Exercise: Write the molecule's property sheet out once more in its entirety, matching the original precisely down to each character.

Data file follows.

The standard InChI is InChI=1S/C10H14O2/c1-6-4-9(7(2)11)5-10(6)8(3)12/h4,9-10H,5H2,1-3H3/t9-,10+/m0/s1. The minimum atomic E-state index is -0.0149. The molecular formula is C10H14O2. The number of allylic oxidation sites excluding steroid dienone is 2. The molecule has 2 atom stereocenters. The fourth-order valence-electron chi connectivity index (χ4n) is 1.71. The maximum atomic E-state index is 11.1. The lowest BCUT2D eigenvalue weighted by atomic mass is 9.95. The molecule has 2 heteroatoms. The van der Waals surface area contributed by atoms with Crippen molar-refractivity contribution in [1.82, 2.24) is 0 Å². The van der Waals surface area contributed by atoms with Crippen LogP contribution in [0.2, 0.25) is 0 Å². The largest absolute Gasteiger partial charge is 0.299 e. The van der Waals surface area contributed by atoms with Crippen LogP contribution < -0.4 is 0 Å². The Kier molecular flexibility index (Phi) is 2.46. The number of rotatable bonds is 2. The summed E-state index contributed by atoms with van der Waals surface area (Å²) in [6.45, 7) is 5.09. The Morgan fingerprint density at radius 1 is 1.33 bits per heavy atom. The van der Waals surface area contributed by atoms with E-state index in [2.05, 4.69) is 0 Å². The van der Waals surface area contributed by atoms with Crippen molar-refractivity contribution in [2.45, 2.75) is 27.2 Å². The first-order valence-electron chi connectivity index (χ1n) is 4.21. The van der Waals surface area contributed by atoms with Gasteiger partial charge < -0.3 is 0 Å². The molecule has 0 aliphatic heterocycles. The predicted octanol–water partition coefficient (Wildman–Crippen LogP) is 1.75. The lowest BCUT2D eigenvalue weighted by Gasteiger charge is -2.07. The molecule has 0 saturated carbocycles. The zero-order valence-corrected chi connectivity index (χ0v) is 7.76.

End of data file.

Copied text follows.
The standard InChI is InChI=1S/C10H14O2/c1-6-4-9(7(2)11)5-10(6)8(3)12/h4,9-10H,5H2,1-3H3/t9-,10+/m0/s1. The minimum atomic E-state index is -0.0149. The molecular formula is C10H14O2. The number of allylic oxidation sites excluding steroid dienone is 2. The molecule has 2 atom stereocenters. The fourth-order valence-electron chi connectivity index (χ4n) is 1.71. The maximum atomic E-state index is 11.1. The lowest BCUT2D eigenvalue weighted by atomic mass is 9.95. The molecule has 2 heteroatoms. The van der Waals surface area contributed by atoms with Crippen molar-refractivity contribution in [1.82, 2.24) is 0 Å². The van der Waals surface area contributed by atoms with Crippen LogP contribution in [0.2, 0.25) is 0 Å². The largest absolute Gasteiger partial charge is 0.299 e. The van der Waals surface area contributed by atoms with Crippen LogP contribution < -0.4 is 0 Å². The Kier molecular flexibility index (Phi) is 2.46. The number of rotatable bonds is 2. The summed E-state index contributed by atoms with van der Waals surface area (Å²) in [6.45, 7) is 5.09. The Morgan fingerprint density at radius 1 is 1.33 bits per heavy atom. The van der Waals surface area contributed by atoms with E-state index in [2.05, 4.69) is 0 Å². The van der Waals surface area contributed by atoms with Crippen molar-refractivity contribution in [2.45, 2.75) is 27.2 Å². The first-order valence-electron chi connectivity index (χ1n) is 4.21. The van der Waals surface area contributed by atoms with Gasteiger partial charge < -0.3 is 0 Å². The molecule has 0 aliphatic heterocycles. The predicted octanol–water partition coefficient (Wildman–Crippen LogP) is 1.75. The lowest BCUT2D eigenvalue weighted by Gasteiger charge is -2.07. The molecule has 0 saturated carbocycles. The zero-order valence-corrected chi connectivity index (χ0v) is 7.76.